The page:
I just like the image. I don’t know if such an image is digitally altered. Even if it is, something in me appreciates the creativity of that. I like the vibrant color. I like it that it is two living creatures (let’s pretend, not digital).
This image comes from some of the advertising of Sadhguru, an East Indian sage, with the caption, “Love is not a relationship. It is a certain sweetness of emotions.” I peek into Sadhguru’s materials every now and then, an important teacher to one of my teachers — I find his message grounding.
I don’t know what love is. Big topic. It just feels important at the end of the day, or week, of year, or of a life. And more accurately, I know some of what love is.
I suppose many of us could claim such relationship with love. We feel it, or something that we call “love.” We seem drawn to it. Just like I don’t really know what the sun is — the details — but it feels important. I just enjoy the warmth, the life force, the Vitamin D. I don’t know the details of what air is — beyond basic biology or chemistry definitions. I know it is important and I enjoy being able to have the resources that keep these bodies of ours alive, and this earth globe thriving.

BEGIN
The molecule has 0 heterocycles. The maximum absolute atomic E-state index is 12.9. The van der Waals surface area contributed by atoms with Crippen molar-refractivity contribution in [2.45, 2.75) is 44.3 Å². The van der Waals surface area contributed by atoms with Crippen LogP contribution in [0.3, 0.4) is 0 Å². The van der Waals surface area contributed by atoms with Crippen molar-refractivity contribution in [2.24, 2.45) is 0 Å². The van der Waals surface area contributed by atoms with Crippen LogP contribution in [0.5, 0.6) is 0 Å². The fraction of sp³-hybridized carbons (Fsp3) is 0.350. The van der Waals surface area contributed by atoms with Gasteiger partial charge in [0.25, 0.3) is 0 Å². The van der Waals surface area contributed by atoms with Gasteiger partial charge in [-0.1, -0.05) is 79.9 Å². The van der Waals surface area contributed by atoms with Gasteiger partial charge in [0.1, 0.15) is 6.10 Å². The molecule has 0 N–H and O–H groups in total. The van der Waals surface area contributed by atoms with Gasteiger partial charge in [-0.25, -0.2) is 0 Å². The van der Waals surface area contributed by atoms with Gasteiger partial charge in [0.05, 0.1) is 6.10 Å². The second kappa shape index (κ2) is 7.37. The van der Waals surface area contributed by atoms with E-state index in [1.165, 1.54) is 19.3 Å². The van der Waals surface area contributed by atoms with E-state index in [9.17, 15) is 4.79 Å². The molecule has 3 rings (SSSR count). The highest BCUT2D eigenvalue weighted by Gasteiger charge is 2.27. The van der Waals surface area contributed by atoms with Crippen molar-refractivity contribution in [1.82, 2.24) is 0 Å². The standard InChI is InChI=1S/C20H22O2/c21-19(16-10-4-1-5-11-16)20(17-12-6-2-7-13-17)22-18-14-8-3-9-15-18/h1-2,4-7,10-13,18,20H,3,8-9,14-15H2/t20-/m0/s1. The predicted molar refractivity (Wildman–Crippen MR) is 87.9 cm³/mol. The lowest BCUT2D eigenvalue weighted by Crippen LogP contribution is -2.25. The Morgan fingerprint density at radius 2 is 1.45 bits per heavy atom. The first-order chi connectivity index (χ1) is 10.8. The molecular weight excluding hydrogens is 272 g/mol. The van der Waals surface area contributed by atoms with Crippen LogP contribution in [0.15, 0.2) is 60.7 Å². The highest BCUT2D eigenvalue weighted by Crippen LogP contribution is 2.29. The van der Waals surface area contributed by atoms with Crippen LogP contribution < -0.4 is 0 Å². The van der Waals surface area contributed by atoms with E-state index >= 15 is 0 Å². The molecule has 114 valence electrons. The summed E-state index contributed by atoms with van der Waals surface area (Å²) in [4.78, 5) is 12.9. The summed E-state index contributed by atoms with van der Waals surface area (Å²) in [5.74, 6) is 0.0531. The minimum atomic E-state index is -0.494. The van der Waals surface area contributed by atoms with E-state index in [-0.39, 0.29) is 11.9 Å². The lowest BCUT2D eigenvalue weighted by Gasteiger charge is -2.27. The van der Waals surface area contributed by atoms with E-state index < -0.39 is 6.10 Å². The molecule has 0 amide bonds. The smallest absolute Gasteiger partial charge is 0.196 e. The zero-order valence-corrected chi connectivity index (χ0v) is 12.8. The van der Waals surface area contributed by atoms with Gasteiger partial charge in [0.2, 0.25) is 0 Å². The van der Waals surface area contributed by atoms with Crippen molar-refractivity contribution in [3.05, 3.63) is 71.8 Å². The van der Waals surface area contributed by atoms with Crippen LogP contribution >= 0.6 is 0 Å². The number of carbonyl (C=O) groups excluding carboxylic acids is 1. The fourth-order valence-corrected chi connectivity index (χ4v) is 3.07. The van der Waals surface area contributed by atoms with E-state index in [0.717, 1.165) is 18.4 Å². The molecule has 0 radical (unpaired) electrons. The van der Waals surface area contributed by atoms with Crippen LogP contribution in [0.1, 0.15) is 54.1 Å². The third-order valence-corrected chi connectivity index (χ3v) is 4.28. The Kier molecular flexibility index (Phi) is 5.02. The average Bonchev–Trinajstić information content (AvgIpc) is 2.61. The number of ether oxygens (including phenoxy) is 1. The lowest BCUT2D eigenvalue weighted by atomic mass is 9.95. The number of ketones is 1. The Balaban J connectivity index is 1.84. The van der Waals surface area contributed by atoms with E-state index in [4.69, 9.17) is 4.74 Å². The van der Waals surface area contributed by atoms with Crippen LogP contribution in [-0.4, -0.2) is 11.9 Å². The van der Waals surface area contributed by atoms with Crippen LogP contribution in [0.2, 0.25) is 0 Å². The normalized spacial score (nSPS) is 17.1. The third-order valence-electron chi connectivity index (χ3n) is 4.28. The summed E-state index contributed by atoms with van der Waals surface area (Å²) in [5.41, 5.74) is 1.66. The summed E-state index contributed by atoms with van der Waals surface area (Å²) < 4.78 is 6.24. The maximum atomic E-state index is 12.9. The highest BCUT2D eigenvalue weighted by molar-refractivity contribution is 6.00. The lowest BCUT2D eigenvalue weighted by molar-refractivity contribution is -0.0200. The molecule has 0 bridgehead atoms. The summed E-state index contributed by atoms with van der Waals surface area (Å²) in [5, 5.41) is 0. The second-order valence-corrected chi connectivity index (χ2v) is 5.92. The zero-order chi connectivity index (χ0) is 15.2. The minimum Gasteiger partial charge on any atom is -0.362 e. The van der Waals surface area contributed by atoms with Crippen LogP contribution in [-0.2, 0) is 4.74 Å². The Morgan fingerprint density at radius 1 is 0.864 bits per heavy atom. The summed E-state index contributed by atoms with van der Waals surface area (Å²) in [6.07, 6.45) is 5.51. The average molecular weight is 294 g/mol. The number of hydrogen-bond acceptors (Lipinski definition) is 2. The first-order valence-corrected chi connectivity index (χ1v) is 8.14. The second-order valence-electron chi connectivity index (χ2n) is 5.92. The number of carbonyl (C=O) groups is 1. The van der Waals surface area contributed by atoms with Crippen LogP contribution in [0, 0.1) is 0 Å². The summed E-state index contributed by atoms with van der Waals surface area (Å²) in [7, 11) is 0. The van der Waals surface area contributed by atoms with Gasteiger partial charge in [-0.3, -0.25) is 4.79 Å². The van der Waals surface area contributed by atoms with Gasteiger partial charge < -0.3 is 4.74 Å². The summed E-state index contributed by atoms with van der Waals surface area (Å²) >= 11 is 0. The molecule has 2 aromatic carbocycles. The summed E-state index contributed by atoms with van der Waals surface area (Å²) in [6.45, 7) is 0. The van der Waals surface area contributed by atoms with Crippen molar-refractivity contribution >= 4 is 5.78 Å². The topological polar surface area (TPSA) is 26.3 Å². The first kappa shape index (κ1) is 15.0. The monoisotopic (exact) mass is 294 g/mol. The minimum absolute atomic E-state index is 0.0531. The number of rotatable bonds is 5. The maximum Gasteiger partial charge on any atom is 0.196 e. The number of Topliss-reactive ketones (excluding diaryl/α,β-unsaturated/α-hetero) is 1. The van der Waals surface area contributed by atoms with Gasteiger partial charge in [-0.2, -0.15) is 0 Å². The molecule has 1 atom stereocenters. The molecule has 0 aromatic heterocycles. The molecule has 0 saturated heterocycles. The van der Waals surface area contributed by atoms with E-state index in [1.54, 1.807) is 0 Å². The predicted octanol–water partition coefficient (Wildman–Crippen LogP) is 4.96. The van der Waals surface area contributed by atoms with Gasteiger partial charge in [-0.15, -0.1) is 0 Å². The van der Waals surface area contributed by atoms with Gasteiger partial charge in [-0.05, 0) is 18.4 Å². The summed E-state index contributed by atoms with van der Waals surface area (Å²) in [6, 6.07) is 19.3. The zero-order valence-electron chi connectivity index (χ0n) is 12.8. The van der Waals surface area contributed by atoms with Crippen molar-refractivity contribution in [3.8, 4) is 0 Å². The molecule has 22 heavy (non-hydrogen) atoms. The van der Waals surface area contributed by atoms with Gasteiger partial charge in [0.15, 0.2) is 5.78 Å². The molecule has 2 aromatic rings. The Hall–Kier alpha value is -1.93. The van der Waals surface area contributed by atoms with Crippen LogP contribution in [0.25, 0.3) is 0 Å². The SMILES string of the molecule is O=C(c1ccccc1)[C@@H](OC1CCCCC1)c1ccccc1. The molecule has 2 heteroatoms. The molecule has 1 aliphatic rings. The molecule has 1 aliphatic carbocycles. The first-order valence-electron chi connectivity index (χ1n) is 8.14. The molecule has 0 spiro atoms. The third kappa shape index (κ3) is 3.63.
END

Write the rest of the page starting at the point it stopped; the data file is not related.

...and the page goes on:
There are many things that we humans may take for granted. It’s OK to not fully understand, yet still follow instincts of experience. It’s also needed that we keep leaning in to the importance, even without understanding. I don’t fully understand being a parent, but I keep attempting my best, because I can’t not.
Of “love’s many layers, I tend to most commonly associate love with belonging and wholeness. Human beings seek belonging. It’s just how we are wired physically, emotionally, and spiritually (the intellectual takes a bit of back seat on this one). As habited or enculturated as some of us are to isolation, I believe our most inner operating system layers code us to seek connection. In one of the stories I tell myself, we seek the connection so that we can be in learning, so that we can feel a life force that is different that experienced in isolation. So that we can lean, even if just for a moment, to love.
All of that has something to do with working with groups. When I’m hosting retreats and trainings, it’s not a joke when I or my colleagues say, “I hope that we all fall in love with each other.” People laugh. But, my experience and continued hunch says, that people want the sweetness. Great if it is just for the experience of the now, in the moment, in connection, or in surrender. Great also, if that helps us remember what can be naturally sweet working and learning together.